December 11, 2018

Remembering My Uncle Wayne

Uncle Wayne (right) when he and Uncle Bill
visited my mother in 2012.
I received the call today, my Uncle Wayne passed away last night. He was the last of my parents' generation in our family. Always quiet, he could tell a funny story with a gleam in his eye.

Wayne often read my posts and commented on them. It was a great way to connect with him long distance.

In one of those weird twists of coincidence, that I fail to believe are coincidences, someone yesterday found and commented on a post from 2011 that he allowed me to use on this blog. He wrote it, and on the day of his passing, someone commented.

If that doesn't give you cold chills, well, I don't know what will.

In honor of Uncle Wayne, I'm sharing the link below. I'll miss him, but at least I have a bit of his wit available to share with others. Don't forget to read the comments. He chimed in there, too.

The Dreaded Evil Fitted Sheet

Godspeed Uncle Wayne. I hope you're having a great family reunion with Deloris, Bill, Bob, Babs, Henry, Barbara, Vivian, and your parents.

December 5, 2018

What Motivates Your Characters?

I teach a class in Vision Boarding. Most people take the workshop to identify what's truly important to them. Knowing what's important to them allows them to filter through a myriad of opportunities and obligations and choose the ones that fit their vision.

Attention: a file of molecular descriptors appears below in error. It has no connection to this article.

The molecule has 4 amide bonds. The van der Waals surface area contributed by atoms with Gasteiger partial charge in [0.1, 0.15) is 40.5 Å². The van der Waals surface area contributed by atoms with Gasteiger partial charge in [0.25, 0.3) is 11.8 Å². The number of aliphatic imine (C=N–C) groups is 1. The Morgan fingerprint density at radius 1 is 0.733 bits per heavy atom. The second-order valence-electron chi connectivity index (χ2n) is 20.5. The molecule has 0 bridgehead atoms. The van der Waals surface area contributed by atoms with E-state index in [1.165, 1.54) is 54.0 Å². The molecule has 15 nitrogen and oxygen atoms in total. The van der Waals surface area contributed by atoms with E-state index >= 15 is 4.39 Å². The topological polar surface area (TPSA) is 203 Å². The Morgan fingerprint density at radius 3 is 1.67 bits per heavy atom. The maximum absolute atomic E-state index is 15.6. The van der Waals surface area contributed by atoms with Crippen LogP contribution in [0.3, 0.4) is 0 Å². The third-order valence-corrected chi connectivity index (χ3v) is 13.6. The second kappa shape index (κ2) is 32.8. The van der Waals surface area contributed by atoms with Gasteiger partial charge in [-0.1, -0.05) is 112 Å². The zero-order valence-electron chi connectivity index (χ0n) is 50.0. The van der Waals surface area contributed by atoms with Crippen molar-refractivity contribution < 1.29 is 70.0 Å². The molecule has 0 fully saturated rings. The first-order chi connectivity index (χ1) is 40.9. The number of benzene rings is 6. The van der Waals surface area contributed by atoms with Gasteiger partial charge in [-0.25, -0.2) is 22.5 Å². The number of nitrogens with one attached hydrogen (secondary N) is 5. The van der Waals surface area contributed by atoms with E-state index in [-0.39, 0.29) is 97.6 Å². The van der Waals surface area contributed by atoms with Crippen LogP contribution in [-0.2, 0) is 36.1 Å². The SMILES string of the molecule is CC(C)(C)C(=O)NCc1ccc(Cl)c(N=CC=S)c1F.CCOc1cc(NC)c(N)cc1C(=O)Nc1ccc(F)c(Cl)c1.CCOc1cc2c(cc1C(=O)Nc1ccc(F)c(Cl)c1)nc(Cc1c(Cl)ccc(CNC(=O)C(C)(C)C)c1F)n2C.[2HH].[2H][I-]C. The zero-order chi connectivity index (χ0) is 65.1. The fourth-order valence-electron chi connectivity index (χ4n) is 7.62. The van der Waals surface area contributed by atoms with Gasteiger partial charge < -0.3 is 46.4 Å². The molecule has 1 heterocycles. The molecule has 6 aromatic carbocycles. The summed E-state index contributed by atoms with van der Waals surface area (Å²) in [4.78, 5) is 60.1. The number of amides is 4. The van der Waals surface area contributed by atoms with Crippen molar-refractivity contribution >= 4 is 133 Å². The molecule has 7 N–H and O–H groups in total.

1. Your values drive WHO you are
  2. Who you are affects HOW you think.
  3. This manifests in WHAT you do.



What is a Value?

As you can see, your values drive your actions. They are the WHY of your behavior.

The same goes for the characters in your story.

Values are the beliefs or concepts that are important to you. For example, if honesty is a value of yours, then your thoughts and actions will filter through that belief first. A character can experience a crisis when following a personal value violates what others expect of them. For example, an honest person doesn't want to lie, but they can avoid a crisis if they lie or bend the truth a little.


Where Do Values Come From?

The short answer? A lot of places.

Some of your values were handed down to you from your parents' teaching. Sometimes, your values are in contradiction to your parents' because you felt trapped or constricted by their values. Other values come from friends, co-workers, companies, church, culture, etc.

How Do I Establish a Character's Values?

First of all, keep in mind we have more than one value. Some are more important to us than others, and the order of importance can change over time. The best way to determine your character's values is to look at a list of potential values and find the five most important to your character. Then everything you write about that character should align with his values or create a problem for him.

I'm including a partial list of values here. It's one I use in a Vision Board class focused on service, but the values are still applicable to your needs.

The process is:

  1. Read through the entire list
  2. Identify the top five values for your character
  3. Narrow the list down to the top two or three that fully drive their actions